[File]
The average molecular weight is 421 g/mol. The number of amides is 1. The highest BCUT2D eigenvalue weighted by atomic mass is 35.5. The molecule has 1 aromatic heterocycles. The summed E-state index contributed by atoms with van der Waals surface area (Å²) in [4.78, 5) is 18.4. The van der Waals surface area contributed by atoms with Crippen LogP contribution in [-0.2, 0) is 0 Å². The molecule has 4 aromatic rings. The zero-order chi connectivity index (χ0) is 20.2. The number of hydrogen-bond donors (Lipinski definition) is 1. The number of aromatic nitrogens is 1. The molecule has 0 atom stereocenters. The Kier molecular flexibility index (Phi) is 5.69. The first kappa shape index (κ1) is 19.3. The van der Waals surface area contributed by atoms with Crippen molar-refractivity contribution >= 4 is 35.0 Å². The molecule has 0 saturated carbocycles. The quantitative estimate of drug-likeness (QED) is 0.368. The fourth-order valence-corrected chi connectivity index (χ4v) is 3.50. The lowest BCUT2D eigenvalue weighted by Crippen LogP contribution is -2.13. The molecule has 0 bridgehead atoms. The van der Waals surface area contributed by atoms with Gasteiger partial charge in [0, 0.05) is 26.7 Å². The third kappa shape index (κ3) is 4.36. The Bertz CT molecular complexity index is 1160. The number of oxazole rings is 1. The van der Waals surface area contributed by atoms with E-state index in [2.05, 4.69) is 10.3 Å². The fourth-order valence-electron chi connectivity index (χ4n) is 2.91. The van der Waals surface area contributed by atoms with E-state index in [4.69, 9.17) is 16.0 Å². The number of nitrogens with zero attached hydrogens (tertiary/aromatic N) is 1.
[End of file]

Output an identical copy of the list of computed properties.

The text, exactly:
The average molecular weight is 421 g/mol. The number of amides is 1. The highest BCUT2D eigenvalue weighted by atomic mass is 35.5. The molecule has 1 aromatic heterocycles. The summed E-state index contributed by atoms with van der Waals surface area (Å²) in [4.78, 5) is 18.4. The van der Waals surface area contributed by atoms with Crippen LogP contribution in [-0.2, 0) is 0 Å². The molecule has 4 aromatic rings. The zero-order chi connectivity index (χ0) is 20.2. The number of hydrogen-bond donors (Lipinski definition) is 1. The number of aromatic nitrogens is 1. The molecule has 0 atom stereocenters. The Kier molecular flexibility index (Phi) is 5.69. The first kappa shape index (κ1) is 19.3. The van der Waals surface area contributed by atoms with Crippen molar-refractivity contribution >= 4 is 35.0 Å². The molecule has 0 saturated carbocycles. The quantitative estimate of drug-likeness (QED) is 0.368. The fourth-order valence-corrected chi connectivity index (χ4v) is 3.50. The lowest BCUT2D eigenvalue weighted by Crippen LogP contribution is -2.13. The molecule has 0 bridgehead atoms. The van der Waals surface area contributed by atoms with Gasteiger partial charge in [0, 0.05) is 26.7 Å². The third kappa shape index (κ3) is 4.36. The Bertz CT molecular complexity index is 1160. The number of oxazole rings is 1. The van der Waals surface area contributed by atoms with E-state index in [2.05, 4.69) is 10.3 Å². The fourth-order valence-electron chi connectivity index (χ4n) is 2.91. The van der Waals surface area contributed by atoms with E-state index in [4.69, 9.17) is 16.0 Å². The number of nitrogens with zero attached hydrogens (tertiary/aromatic N) is 1.